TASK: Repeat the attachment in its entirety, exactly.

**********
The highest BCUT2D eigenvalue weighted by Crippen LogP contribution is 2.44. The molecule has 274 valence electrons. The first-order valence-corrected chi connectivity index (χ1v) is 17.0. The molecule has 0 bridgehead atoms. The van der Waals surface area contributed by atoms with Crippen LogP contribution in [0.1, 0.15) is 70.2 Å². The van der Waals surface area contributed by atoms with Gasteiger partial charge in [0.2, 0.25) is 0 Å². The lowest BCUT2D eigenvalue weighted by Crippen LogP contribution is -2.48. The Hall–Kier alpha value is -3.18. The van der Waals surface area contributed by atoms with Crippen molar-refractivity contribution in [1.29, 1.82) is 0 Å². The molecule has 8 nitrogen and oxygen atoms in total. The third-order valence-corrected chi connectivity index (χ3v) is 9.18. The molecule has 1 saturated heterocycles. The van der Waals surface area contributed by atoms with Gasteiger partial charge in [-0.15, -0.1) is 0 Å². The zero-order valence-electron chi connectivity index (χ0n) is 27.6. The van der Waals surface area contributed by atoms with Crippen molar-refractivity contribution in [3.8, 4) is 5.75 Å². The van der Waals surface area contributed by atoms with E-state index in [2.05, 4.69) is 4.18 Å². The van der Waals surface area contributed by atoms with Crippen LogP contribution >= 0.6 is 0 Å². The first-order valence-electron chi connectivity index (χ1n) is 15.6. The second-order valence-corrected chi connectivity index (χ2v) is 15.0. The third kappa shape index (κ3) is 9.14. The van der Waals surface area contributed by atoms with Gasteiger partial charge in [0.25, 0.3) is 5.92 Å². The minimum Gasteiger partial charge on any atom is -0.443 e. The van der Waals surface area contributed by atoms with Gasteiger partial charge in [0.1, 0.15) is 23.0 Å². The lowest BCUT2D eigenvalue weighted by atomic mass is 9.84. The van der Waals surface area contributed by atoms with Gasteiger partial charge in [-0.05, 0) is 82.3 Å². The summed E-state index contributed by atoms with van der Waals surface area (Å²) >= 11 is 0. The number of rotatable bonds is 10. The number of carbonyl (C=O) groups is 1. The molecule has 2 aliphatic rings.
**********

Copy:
The highest BCUT2D eigenvalue weighted by Crippen LogP contribution is 2.44. The molecule has 274 valence electrons. The first-order valence-corrected chi connectivity index (χ1v) is 17.0. The molecule has 0 bridgehead atoms. The van der Waals surface area contributed by atoms with Crippen LogP contribution in [0.1, 0.15) is 70.2 Å². The van der Waals surface area contributed by atoms with Gasteiger partial charge in [0.2, 0.25) is 0 Å². The lowest BCUT2D eigenvalue weighted by Crippen LogP contribution is -2.48. The Hall–Kier alpha value is -3.18. The van der Waals surface area contributed by atoms with Crippen molar-refractivity contribution in [1.29, 1.82) is 0 Å². The molecule has 8 nitrogen and oxygen atoms in total. The third-order valence-corrected chi connectivity index (χ3v) is 9.18. The molecule has 1 saturated heterocycles. The van der Waals surface area contributed by atoms with Gasteiger partial charge in [-0.15, -0.1) is 0 Å². The zero-order valence-electron chi connectivity index (χ0n) is 27.6. The van der Waals surface area contributed by atoms with Crippen molar-refractivity contribution in [3.8, 4) is 5.75 Å². The van der Waals surface area contributed by atoms with E-state index in [2.05, 4.69) is 4.18 Å². The van der Waals surface area contributed by atoms with Crippen LogP contribution >= 0.6 is 0 Å². The first-order valence-electron chi connectivity index (χ1n) is 15.6. The second-order valence-corrected chi connectivity index (χ2v) is 15.0. The third kappa shape index (κ3) is 9.14. The van der Waals surface area contributed by atoms with Gasteiger partial charge in [0.25, 0.3) is 5.92 Å². The minimum Gasteiger partial charge on any atom is -0.443 e. The van der Waals surface area contributed by atoms with Gasteiger partial charge in [0.1, 0.15) is 23.0 Å². The lowest BCUT2D eigenvalue weighted by atomic mass is 9.84. The van der Waals surface area contributed by atoms with Gasteiger partial charge in [-0.05, 0) is 82.3 Å². The summed E-state index contributed by atoms with van der Waals surface area (Å²) >= 11 is 0. The number of rotatable bonds is 10. The number of carbonyl (C=O) groups is 1. The molecule has 2 aliphatic rings.